Kicking the Can Down the Road

Can of Worms Intersection in Duluth,MN

Are you hearing (or perhaps voicing) complaints about delays on area roadways, road construction or the high price of gas?

Statements like “with the price of gas so high they should lower the gas tax”?

Of course, throw in the usual “all the roads in this area are in terrible shape.”

It seems that we, the traveling public, want to have it all: safe bridges, smooth roads, no construction delays—all at less cost.

A “Can of Worms” – Indeed!

The problem is, it takes time to reconstruct and maintain our infrastructure and it costs a lot of money to do so.

And the backlog of needed projects is growing.

Right here in Duluth, where the I-35 reconstruction project will cost a total of $81 million over two-plus years, the “can of worms” interchange, which contains 31 individual bridges, will also need repair and restoration to the tune of an estimated $250 million.  This will become a critical infrastructure need within the next 10 to 20 years–with no funding source yet identified.

Do (Lots) More with (Lots) Less

Today we are asking our road authorities (at the city, county and state) to do more with significantly fewer resources.

You may have heard by now of a recent survey by the Rockefeller Foundation, which found that two-thirds of the American public felt that a greater investment is needed in transportation infrastructure. Fully 80 percent of those surveyed agreed that spending on highways and bridges would produce jobs and economic growth, yet only 38 percent thought that federal spending should be increased and only 27 percent said that federal gas taxes should be raised to support this spending.

What the survey tells me is that we, as transportation planners and policy makers, have done a horrible job of helping the public understand transportation needs, transportation funding, and the consequences of failing to invest in transportation infrastructure.

Investing in transportation infrastructure supports multiple societal purposes besides our personal mobility, including American economic competitiveness, public health, environmental sustainability and energy independence.

If not addressed, many types of costs will be pushed out into the future.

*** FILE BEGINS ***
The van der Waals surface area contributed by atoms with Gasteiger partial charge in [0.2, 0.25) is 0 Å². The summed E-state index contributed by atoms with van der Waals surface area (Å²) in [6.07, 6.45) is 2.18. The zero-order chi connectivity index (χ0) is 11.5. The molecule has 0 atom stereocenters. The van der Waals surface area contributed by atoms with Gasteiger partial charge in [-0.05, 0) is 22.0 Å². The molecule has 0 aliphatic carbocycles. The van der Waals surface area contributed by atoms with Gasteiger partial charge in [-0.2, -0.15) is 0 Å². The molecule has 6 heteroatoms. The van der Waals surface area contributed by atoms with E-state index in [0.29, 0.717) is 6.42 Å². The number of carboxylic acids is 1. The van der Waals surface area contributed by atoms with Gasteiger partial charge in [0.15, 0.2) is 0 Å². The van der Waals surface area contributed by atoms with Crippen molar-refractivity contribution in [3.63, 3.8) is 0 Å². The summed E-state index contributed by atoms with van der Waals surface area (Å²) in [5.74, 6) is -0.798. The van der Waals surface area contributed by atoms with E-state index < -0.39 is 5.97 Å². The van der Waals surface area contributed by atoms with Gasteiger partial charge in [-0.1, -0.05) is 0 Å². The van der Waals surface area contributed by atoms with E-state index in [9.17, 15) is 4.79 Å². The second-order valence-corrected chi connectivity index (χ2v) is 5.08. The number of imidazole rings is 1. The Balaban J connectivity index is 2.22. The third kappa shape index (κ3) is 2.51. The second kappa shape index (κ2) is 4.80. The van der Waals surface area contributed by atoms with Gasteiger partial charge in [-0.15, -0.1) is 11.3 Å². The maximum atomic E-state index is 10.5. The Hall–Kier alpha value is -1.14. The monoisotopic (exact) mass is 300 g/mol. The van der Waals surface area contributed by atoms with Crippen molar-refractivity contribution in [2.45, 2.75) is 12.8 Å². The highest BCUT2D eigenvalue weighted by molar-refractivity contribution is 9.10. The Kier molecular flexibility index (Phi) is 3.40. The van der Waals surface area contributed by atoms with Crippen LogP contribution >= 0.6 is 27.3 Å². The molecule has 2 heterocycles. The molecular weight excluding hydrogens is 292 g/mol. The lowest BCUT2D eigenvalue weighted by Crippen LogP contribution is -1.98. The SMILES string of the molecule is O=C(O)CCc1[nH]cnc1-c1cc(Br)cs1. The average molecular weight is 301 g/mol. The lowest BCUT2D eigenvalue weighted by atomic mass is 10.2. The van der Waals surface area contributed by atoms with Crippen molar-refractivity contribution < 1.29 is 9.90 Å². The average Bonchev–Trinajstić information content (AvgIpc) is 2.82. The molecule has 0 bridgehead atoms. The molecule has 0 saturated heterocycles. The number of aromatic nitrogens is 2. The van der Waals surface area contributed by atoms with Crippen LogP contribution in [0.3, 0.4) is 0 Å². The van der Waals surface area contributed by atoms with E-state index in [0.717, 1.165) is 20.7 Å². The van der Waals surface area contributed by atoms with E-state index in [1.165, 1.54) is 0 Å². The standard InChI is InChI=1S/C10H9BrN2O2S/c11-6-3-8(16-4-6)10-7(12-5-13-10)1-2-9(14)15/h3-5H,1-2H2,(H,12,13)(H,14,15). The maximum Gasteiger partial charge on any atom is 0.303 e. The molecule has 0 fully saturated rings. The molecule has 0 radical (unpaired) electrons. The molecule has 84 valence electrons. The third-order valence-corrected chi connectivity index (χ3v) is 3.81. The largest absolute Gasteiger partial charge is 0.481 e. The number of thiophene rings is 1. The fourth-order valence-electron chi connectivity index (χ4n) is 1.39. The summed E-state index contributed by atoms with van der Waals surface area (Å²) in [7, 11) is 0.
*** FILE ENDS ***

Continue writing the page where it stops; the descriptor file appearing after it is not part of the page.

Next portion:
What will our future generations say about this practice?  How happy would we have been if previous generations had done this to us?

Our Love/Hate Relationship with Central Entrance

Just last week I dropped a friend off near Arrowhead Road and Highway 53 just before 8 a.m. and headed toward my office in downtown Duluth.  I glanced at the dashboard clock and it said 7:58.  I had anticipated a congested trip but traffic was fairly light.

Love It

I made my way downtown thinking about my upcoming work day, scored a (free) parking spot, and to my surprise saw my car clock said 8:05.  Seven minutes to go five miles on Central Entrance, of all routes.  I had to admit that was an easy and direct commute.

Hate It

Fresh in my memory, however, are recent after-work trips to Miller Hill to run errands where I waited out more than one cycle of traffic light changes at Arlington Road and Central Entrance.  I–like everyone else–get frustrated by sitting in traffic.

But I think that we get frustrated much quicker than big city drivers who have horror stories about the amount of time they get stuck in traffic.  Relatively speaking, we have it pretty good.  So what is it about Central Entrance that makes many of us want to avoid it?

The Bigger Picture

From a transportation standpoint, it’s not just about reducing vehicle congestion on this road, but about balancing the needs of all users.  In transportation planning, we think about  improving Central Entrance from many perspectives, including:

  • Mobility (getting travelers through the area)
  • Access (getting customers to local businesses)
  • Multimodal (accommodating pedestrians, bicyclists and transit users)
  • Safety (for all)
  • Livability (for neighborhood residents)

Someday (The Vision)

The City of Duluth has been thinking about these things as well.  A long term vision for Central Entrance was recently identified, with input from businesses and residents, in its Central Entrance-Miller Hill Small Area Plan.  The vision for the corridor is for a more walkable area that would regain its focus as the “main street” for the Duluth Heights neighborhood.

Where We Come In

As a step toward implementing the plan, the City has asked the MIC to examine the transportation challenges on the Central Entrance corridor.  We will be collecting data, surveying residents, and making recommendations that will help in achieving the goal of eventually transforming Central Entrance into a more comfortable and attractive part of town.

There will be more information posted via this blog as our work progresses, but meanwhile, you can get more information about the Central Entrance Corridor study on our website.

Your Thoughts?

So what do you think about Duluth’s neighborhood-oriented vision for Central Entrance?  Can you picture a balanced transportation system like I describe above?